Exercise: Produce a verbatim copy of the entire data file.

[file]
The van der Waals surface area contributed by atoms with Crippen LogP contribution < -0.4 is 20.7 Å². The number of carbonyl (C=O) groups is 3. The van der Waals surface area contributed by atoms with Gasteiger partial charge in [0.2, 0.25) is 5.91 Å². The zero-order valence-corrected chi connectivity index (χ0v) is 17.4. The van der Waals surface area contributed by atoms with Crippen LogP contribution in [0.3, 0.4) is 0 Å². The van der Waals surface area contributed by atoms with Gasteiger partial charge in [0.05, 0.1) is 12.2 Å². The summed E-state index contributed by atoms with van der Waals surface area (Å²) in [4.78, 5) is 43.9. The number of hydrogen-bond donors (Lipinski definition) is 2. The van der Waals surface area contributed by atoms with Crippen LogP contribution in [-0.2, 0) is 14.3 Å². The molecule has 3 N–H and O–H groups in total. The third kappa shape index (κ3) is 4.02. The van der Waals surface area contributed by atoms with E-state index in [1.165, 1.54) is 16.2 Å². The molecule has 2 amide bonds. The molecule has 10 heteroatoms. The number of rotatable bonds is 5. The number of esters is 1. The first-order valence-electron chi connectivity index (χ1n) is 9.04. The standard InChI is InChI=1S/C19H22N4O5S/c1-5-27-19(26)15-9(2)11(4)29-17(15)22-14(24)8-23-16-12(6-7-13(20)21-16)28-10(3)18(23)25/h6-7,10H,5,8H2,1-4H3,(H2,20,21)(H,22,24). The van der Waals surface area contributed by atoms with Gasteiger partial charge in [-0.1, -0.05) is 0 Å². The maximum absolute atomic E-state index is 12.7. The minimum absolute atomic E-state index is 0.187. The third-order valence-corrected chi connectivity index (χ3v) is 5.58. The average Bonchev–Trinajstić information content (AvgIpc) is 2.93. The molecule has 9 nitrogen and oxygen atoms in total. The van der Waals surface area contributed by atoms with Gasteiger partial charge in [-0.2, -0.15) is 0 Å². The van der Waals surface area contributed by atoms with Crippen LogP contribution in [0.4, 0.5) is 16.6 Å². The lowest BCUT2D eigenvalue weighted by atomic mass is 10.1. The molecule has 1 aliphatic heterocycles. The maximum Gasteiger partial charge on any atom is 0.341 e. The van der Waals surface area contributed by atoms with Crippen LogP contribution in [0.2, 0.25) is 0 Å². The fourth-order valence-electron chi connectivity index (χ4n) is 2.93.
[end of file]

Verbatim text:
The van der Waals surface area contributed by atoms with Crippen LogP contribution < -0.4 is 20.7 Å². The number of carbonyl (C=O) groups is 3. The van der Waals surface area contributed by atoms with Gasteiger partial charge in [0.2, 0.25) is 5.91 Å². The zero-order valence-corrected chi connectivity index (χ0v) is 17.4. The van der Waals surface area contributed by atoms with Crippen LogP contribution in [0.3, 0.4) is 0 Å². The van der Waals surface area contributed by atoms with Gasteiger partial charge in [0.05, 0.1) is 12.2 Å². The summed E-state index contributed by atoms with van der Waals surface area (Å²) in [4.78, 5) is 43.9. The number of hydrogen-bond donors (Lipinski definition) is 2. The van der Waals surface area contributed by atoms with Crippen LogP contribution in [-0.2, 0) is 14.3 Å². The molecule has 3 N–H and O–H groups in total. The third kappa shape index (κ3) is 4.02. The van der Waals surface area contributed by atoms with E-state index in [1.165, 1.54) is 16.2 Å². The molecule has 2 amide bonds. The molecule has 10 heteroatoms. The number of rotatable bonds is 5. The number of esters is 1. The first-order valence-electron chi connectivity index (χ1n) is 9.04. The standard InChI is InChI=1S/C19H22N4O5S/c1-5-27-19(26)15-9(2)11(4)29-17(15)22-14(24)8-23-16-12(6-7-13(20)21-16)28-10(3)18(23)25/h6-7,10H,5,8H2,1-4H3,(H2,20,21)(H,22,24). The van der Waals surface area contributed by atoms with Gasteiger partial charge in [-0.1, -0.05) is 0 Å². The maximum absolute atomic E-state index is 12.7. The minimum absolute atomic E-state index is 0.187. The third-order valence-corrected chi connectivity index (χ3v) is 5.58. The average Bonchev–Trinajstić information content (AvgIpc) is 2.93. The molecule has 9 nitrogen and oxygen atoms in total. The van der Waals surface area contributed by atoms with Gasteiger partial charge in [-0.2, -0.15) is 0 Å². The van der Waals surface area contributed by atoms with Crippen LogP contribution in [0.4, 0.5) is 16.6 Å². The lowest BCUT2D eigenvalue weighted by atomic mass is 10.1. The molecule has 1 aliphatic heterocycles. The maximum Gasteiger partial charge on any atom is 0.341 e. The van der Waals surface area contributed by atoms with Crippen LogP contribution in [0.2, 0.25) is 0 Å². The fourth-order valence-electron chi connectivity index (χ4n) is 2.93.